My message to the RWU community about the executive order on immigration

This university is named for Roger Williams, the founder of Rhode Island who helped enshrine freedom of religion as a bedrock principle for this nation. So, in the wake of the president’s executive order on immigration, we feel a special responsibility to declare our full support for all Roger Williams University faculty, students and staff — regardless of their religious beliefs, national origin or immigration status.

I have already joined 600 college and university presidents in signing a letter supporting the Deferred Action for Childhood Arrivals program, which has allowed 741,000 undocumented immigrants who came to the U.S. as children to remain in the country.

I have also joined 200 college and university presidents in signing a letter articulating our belief in “human decency, equal rights, freedom of expression and freedom from discrimination.”

Now, during this period of confusion and alarm, I am affirming our commitment to international and Muslim students, faculty and staff — as well as to their families.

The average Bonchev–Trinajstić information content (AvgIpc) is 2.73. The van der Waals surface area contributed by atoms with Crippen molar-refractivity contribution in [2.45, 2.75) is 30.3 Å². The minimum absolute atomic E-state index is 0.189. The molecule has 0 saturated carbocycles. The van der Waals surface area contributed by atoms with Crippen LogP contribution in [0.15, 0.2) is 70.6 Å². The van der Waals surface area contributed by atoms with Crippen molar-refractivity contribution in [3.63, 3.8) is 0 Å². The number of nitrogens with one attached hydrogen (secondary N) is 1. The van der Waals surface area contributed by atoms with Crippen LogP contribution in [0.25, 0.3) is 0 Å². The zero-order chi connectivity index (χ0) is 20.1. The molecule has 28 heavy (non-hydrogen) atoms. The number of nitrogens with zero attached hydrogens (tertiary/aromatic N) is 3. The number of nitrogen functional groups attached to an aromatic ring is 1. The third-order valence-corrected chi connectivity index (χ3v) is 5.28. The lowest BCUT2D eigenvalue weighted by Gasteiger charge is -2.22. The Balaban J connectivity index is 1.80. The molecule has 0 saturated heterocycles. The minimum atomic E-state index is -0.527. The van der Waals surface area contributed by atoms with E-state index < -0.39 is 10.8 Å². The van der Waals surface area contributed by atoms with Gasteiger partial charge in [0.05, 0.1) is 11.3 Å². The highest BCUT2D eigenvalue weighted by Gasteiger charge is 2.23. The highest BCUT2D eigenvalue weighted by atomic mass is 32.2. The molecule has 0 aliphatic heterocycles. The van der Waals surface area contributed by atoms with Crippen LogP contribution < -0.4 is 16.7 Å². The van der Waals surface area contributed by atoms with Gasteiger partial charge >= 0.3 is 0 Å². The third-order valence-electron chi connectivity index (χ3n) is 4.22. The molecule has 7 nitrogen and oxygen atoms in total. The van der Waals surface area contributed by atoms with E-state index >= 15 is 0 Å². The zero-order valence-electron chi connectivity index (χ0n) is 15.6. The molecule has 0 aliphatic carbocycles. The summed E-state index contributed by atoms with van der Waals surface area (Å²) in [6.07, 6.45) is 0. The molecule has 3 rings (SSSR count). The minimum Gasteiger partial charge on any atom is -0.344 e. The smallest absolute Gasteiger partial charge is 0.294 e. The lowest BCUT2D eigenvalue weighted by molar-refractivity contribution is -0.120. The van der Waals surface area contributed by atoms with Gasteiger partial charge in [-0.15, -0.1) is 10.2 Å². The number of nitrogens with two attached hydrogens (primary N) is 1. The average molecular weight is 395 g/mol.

Now, I am affirming our commitment to the privacy of student records, consistent with state and federal laws. That means RWU will not provide information on an individual’s religion, ethnicity or immigration status to anyone except as required by law.

Now, I am extending the full range of campus programs and services available at RWU to help support students, faculty and staff navigate this uncertain time.

In short, I am extending to them the welcome demanded by our namesake’s legacy.

I am making this statement today, following consultation with the RWU Faculty Senate on Wednesday.

In the next week or so, I will be holding another “Fireside Chat” to allow members of the campus community to talk about their concerns and views regarding the executive order and related matters. I am especially interested in hearing from international students but all are welcome to attend and discuss these issues. Information on the date, place and time will be forthcoming shortly.

In the meantime, faculty, staff and students may tap into the assistance and information available at: The RWU Intercultural Center (401) 254-3121; the Spiegel Center for Global and International Programs Abroad (401) 254-3899; and the Spiritual Life Program (401) 254-3433. Faculty and staff may also contact the Office of General Counsel at (401) 254-5379 regarding H-1B visas and related immigration issues.